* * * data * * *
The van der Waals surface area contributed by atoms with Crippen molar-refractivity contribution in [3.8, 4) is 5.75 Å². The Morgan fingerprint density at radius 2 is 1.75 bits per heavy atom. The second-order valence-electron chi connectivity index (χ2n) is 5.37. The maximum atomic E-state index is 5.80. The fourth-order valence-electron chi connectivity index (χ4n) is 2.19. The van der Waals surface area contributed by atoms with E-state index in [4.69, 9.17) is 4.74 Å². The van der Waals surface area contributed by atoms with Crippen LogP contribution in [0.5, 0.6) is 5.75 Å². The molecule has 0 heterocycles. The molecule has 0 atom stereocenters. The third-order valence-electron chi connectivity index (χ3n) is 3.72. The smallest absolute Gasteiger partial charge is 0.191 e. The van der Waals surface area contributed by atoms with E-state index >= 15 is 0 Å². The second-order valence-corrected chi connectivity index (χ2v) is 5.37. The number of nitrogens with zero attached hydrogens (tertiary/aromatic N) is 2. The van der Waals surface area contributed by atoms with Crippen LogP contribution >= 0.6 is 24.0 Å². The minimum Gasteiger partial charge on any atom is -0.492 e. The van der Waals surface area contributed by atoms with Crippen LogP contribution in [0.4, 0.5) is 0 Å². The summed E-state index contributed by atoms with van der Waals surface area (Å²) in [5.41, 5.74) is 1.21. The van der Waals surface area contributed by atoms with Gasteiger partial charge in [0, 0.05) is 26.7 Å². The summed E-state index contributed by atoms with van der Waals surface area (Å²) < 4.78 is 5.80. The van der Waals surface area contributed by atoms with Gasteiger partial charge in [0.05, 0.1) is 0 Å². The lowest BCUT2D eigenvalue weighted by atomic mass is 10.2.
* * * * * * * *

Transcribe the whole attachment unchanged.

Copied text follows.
The van der Waals surface area contributed by atoms with Crippen molar-refractivity contribution in [3.8, 4) is 5.75 Å². The Morgan fingerprint density at radius 2 is 1.75 bits per heavy atom. The second-order valence-electron chi connectivity index (χ2n) is 5.37. The maximum atomic E-state index is 5.80. The fourth-order valence-electron chi connectivity index (χ4n) is 2.19. The van der Waals surface area contributed by atoms with E-state index in [4.69, 9.17) is 4.74 Å². The van der Waals surface area contributed by atoms with Crippen LogP contribution in [0.5, 0.6) is 5.75 Å². The molecule has 0 heterocycles. The molecule has 0 atom stereocenters. The third-order valence-electron chi connectivity index (χ3n) is 3.72. The smallest absolute Gasteiger partial charge is 0.191 e. The van der Waals surface area contributed by atoms with E-state index >= 15 is 0 Å². The second-order valence-corrected chi connectivity index (χ2v) is 5.37. The number of nitrogens with zero attached hydrogens (tertiary/aromatic N) is 2. The van der Waals surface area contributed by atoms with Crippen LogP contribution >= 0.6 is 24.0 Å². The minimum Gasteiger partial charge on any atom is -0.492 e. The van der Waals surface area contributed by atoms with Crippen LogP contribution in [0.4, 0.5) is 0 Å². The summed E-state index contributed by atoms with van der Waals surface area (Å²) in [5.41, 5.74) is 1.21. The van der Waals surface area contributed by atoms with Gasteiger partial charge in [0, 0.05) is 26.7 Å². The summed E-state index contributed by atoms with van der Waals surface area (Å²) < 4.78 is 5.80. The van der Waals surface area contributed by atoms with Gasteiger partial charge in [0.05, 0.1) is 0 Å². The lowest BCUT2D eigenvalue weighted by atomic mass is 10.2.